List C documents can be used to verify work authorization only. Employees must also present a document from List B if using one of these to verify work authorization. List C documents include:
- US Social Security card
- Original or certified copy of a birth certificate issued by a US territory
- Recognized birth certificates recording birth abroad (Forms FS-240, FS-545, or DS-1350)
- Native American tribal document
- US Citizen ID Card (Form I-197)
- Identification Card for Use of Resident Citizen in the United States (Form I-179)
- Employment authorization document issued by the Department of Homeland Security
When Must I-9 Acceptable Documents Be Reverified?
I-9 acceptable documents do not usually need to be reverified after the initial review. The one exception is when an employee’s work authorization is due to expire. In this case, reverification is required before the expiration date of the work authorization.
Tips For HR Staff Reviewing I-9 Documents
Employers are obligated to review I-9 documents effectively and fairly. Time delays, failure to review documents, and discriminatory practices can all land employers in hot water. Penalties issued by USCIS against employers include fines and potentially even criminal charges.
Check documents appear to be genuine
Documents should be verified in person and must appear to be genuine. If unfamiliar with one of the documents offered, compare it to one of the sample photographs on the USCIS website. Faxes or scans of documents should not be accepted. In limited circumstances, a receipt can be accepted in place of the actual document. This most commonly occurs when the document has been lost or stolen and the employee has applied for a replacement. Receipts are temporary measures only and the correct document must still be verified, usually within 90 days.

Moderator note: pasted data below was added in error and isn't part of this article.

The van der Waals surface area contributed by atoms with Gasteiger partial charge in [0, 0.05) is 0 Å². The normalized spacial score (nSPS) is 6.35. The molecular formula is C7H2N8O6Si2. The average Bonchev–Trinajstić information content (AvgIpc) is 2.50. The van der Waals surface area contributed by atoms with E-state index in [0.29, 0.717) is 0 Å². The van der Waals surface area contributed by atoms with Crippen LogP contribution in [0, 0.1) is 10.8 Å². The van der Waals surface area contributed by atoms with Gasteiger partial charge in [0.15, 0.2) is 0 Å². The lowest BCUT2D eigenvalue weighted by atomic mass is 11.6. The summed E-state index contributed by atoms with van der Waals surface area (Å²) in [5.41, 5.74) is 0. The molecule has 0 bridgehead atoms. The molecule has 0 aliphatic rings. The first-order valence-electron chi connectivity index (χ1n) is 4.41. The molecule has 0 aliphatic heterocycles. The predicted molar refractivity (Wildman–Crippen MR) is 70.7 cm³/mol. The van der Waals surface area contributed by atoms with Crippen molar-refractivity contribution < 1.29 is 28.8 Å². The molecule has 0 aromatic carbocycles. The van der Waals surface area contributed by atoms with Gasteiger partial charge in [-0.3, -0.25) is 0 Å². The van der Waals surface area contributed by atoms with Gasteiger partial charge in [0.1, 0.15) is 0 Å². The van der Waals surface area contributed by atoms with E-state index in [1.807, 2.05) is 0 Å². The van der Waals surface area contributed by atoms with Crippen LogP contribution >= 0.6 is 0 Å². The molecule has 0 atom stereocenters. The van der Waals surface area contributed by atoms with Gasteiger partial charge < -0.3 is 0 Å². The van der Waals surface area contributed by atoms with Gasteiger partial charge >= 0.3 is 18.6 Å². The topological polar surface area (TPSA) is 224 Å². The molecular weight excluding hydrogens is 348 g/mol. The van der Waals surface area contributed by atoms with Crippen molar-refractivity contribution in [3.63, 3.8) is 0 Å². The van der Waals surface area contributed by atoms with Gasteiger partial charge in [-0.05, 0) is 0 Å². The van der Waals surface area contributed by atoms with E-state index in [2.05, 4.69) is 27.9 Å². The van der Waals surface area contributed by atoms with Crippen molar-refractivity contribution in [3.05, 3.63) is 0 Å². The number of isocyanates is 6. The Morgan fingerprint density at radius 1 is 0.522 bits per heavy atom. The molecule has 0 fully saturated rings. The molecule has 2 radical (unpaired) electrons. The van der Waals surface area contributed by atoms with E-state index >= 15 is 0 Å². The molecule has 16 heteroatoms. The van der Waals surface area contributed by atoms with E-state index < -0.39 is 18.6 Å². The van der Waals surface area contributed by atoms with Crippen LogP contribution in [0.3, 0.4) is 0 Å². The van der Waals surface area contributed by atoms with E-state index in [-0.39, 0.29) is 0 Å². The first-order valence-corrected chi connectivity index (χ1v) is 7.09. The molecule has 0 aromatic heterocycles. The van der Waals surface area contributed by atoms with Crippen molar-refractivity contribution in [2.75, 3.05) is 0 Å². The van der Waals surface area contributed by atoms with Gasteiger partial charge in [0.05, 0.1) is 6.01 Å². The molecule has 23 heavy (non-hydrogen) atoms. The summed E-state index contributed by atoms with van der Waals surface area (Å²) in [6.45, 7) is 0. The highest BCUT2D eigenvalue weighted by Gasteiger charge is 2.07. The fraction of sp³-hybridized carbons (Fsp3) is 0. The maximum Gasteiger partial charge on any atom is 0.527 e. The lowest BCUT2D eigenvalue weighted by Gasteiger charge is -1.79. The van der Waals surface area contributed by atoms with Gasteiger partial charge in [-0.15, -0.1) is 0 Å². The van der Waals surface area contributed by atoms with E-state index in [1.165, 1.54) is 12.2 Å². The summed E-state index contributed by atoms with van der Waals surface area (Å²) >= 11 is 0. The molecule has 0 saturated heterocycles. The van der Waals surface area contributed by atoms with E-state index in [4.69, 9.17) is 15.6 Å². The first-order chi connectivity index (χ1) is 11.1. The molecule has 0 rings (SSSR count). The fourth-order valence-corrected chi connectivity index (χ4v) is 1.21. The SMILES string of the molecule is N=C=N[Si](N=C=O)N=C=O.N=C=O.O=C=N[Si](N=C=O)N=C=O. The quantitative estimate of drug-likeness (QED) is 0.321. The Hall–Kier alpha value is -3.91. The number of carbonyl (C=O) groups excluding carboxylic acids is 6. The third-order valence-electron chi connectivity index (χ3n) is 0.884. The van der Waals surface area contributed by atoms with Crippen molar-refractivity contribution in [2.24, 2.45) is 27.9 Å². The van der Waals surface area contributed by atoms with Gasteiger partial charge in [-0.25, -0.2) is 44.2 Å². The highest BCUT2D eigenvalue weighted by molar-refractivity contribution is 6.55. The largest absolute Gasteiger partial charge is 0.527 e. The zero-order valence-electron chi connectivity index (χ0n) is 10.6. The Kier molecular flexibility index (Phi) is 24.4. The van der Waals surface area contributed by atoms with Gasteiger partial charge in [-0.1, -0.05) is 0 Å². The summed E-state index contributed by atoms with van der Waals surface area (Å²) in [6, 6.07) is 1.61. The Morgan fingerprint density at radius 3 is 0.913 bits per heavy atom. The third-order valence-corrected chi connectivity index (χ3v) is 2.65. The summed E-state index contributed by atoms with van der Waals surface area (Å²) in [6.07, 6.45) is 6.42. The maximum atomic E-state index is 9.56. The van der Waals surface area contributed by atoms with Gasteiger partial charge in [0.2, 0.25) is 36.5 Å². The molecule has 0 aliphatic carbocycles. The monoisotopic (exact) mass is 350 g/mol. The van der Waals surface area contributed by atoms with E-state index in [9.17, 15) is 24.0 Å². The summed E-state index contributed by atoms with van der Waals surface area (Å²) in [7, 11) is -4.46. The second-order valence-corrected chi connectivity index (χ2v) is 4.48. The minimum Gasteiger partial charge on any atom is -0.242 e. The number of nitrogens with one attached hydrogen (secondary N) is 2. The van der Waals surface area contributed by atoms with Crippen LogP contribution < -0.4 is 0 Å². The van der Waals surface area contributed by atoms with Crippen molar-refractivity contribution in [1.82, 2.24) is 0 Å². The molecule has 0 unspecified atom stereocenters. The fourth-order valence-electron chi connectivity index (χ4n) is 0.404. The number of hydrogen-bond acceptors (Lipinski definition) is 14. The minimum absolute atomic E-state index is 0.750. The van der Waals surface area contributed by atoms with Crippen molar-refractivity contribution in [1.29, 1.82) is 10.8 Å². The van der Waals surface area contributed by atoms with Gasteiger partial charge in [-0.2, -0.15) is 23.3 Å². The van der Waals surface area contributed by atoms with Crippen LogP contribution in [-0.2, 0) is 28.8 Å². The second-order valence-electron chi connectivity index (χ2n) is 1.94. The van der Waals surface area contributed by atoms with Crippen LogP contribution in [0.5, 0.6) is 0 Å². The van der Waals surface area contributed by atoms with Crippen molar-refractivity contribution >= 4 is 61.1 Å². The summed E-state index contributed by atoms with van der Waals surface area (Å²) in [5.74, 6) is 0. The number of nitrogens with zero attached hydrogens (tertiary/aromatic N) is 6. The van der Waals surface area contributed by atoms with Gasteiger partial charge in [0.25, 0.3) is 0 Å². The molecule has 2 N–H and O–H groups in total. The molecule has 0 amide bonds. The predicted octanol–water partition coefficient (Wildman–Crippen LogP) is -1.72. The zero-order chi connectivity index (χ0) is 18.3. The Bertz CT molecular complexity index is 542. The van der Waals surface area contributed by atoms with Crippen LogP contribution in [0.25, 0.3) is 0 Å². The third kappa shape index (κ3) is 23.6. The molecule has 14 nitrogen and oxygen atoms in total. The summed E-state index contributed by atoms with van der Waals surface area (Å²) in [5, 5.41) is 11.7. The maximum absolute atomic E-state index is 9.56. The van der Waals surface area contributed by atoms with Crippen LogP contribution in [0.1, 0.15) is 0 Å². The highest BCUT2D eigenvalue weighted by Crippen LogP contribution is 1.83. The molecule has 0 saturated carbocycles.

Don’t limit which documents you will accept
To avoid claims of discrimination, never demand that an employee only shows documents you’re familiar with. The employee should be allowed to provide any document or combination of documents from the list of acceptable documents.
Review I-9 documents on a timely basis
Form I-9 has strict compliance deadlines. The employer must complete Section 2, including verification of I-9 acceptable documents, by the end of the employee’s third day of employment. Counting these days may include weekends if the employer operates on weekends.
For employees whose work authorization expires, a new verification will need to be conducted before the expiration dates. Set reminders to reverify with these employees shortly before their work authorization is set to end.
Importance of I-9 Acceptable Documents
Verifying documents when completing a new hire’s I-9 Form is required by law. Failing to complete these verifications can result in penalties including fines and even criminal charges. Complete verifications of I-9 acceptable documents diligently to ensure compliance.